One of my favorite poems is about Deirdre of the Sorrows. This version of her story is from sometime in the 11th century and the author is unknown. I committed this poem to memory many years ago, but I've long since forgotten in what book I originally read it. I loved this poem so much that, when I was a freshman in college (I was such a silly, romantic girl way back when), I typed the whole poem out and framed it. This it has hung on the wall of every office I have ever worked in since I graduated college.

Deirdre's Lament for the Sons of Usnagh

The lions of the hill are gone,
And I am left alone - alone -
Dig the grave both wide and deep
For I am sick, and fain would sleep!

The falcons of the wood are flown,
And I am left alone - alone -
Dig the grave both deep and wide,
And let us slumber side by side.

The dragons of the rock are sleeping,
Sleep that wakes not for our weeping:
Dig the grave, and make it ready;
Lay me on my true-love's body.

Lay their spears and bucklers bright
By the warrior's sides aright;
Many a day the three before me
On their linked bucklers bore me.

Lay upon the low grave floor,
'Neath each head, the blue claymore;
Many a time the noble three
Reddened these blue blades for me.

Lay the collars, as is meet,
Of their greyhounds at their feet;
Many a time for me have they
Brought the tall red deer to bay.

In the falcon's jesses throw
Hook and arrow, line and bow;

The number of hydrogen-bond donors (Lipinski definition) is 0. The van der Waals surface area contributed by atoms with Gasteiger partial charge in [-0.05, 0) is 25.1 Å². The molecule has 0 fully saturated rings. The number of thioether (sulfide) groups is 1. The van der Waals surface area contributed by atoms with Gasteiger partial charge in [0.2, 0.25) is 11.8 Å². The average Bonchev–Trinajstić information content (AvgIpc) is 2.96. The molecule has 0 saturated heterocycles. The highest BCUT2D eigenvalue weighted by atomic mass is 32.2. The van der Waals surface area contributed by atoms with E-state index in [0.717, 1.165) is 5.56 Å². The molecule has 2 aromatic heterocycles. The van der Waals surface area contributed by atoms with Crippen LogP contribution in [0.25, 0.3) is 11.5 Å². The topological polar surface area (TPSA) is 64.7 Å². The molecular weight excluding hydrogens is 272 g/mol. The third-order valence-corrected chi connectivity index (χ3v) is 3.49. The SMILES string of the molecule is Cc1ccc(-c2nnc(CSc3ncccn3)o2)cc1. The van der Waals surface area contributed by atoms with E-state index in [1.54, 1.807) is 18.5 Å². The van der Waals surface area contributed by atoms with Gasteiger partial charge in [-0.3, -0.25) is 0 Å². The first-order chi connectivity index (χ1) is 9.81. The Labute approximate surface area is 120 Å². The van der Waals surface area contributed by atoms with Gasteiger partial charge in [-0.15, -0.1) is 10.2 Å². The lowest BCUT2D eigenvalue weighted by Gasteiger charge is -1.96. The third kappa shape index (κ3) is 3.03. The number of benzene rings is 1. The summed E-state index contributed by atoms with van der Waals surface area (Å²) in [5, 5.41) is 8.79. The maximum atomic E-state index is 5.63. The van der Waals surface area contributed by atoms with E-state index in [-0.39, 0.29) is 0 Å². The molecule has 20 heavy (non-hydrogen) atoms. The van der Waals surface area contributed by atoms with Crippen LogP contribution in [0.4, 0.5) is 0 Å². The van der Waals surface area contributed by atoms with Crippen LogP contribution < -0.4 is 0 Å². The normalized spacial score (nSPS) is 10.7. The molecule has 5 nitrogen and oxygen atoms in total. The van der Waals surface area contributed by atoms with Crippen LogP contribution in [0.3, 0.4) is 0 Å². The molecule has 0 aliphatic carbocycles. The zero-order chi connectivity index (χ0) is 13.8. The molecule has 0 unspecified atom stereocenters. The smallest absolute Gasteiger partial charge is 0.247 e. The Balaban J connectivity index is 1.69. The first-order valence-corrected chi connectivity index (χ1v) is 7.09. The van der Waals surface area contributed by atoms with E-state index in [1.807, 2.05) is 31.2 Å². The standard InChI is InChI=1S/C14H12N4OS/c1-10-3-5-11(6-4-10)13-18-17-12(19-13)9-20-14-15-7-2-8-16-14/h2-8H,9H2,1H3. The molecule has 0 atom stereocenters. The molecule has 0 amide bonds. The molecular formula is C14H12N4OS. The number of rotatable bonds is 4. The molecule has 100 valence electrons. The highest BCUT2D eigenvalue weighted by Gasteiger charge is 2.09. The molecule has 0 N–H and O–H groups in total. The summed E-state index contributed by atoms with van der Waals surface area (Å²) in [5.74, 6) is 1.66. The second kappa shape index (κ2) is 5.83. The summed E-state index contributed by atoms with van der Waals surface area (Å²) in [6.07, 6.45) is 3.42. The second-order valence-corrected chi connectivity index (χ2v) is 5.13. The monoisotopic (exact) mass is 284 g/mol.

Never again by stream or plain
Shall the gentle woodsmen go.

Sweet companions ye were ever -
Harsh to me, your sister, never;
Woods and wilds and misty valleys
Were, with you, as good's a palace.

Oh! to hear my true love singing,
Sweet as sound of trumpets ringing:
Like the sway of ocean swelling
Rolled his deep voice round our dwelling.

Oh! to hear the echoes pealing
Round our green and fairy sheeling,
When the three, with soaring chorus,
Passed the silent skylark o'er us.

Echo, now sleep, morn and even -
Lark, alone enchant the heaven! -
Arden's lips are scant of breath,
Neesa's tongue is cold in death.

Stag, exult on glen and mountain -
Salmon, leap from loch to fountain -
Heron, in the free air warm ye -
Usnagh's sons no more will harm ye!

Erin's stay no more you are,
Rulers of the ridge of war;
Never more 'twill be your fate
To keep the beam of battle straight.

Woe is me! by fraud and wrong -
Traitors false and tyrants strong -
Fell Clan Usnagh, bought and sold,
For Barach's feast and Conor's gold!

Woe to Eman, roof and wall! -
Woe to Red Branch, hearth and hall! -
Tenfold woe and black dishonor
To the foul and false Clan Conor!

Dig the grave both wide and deep,
Sick I am, and fain would sleep!
Dig the grave and make it ready,
Lay me on my true love's body!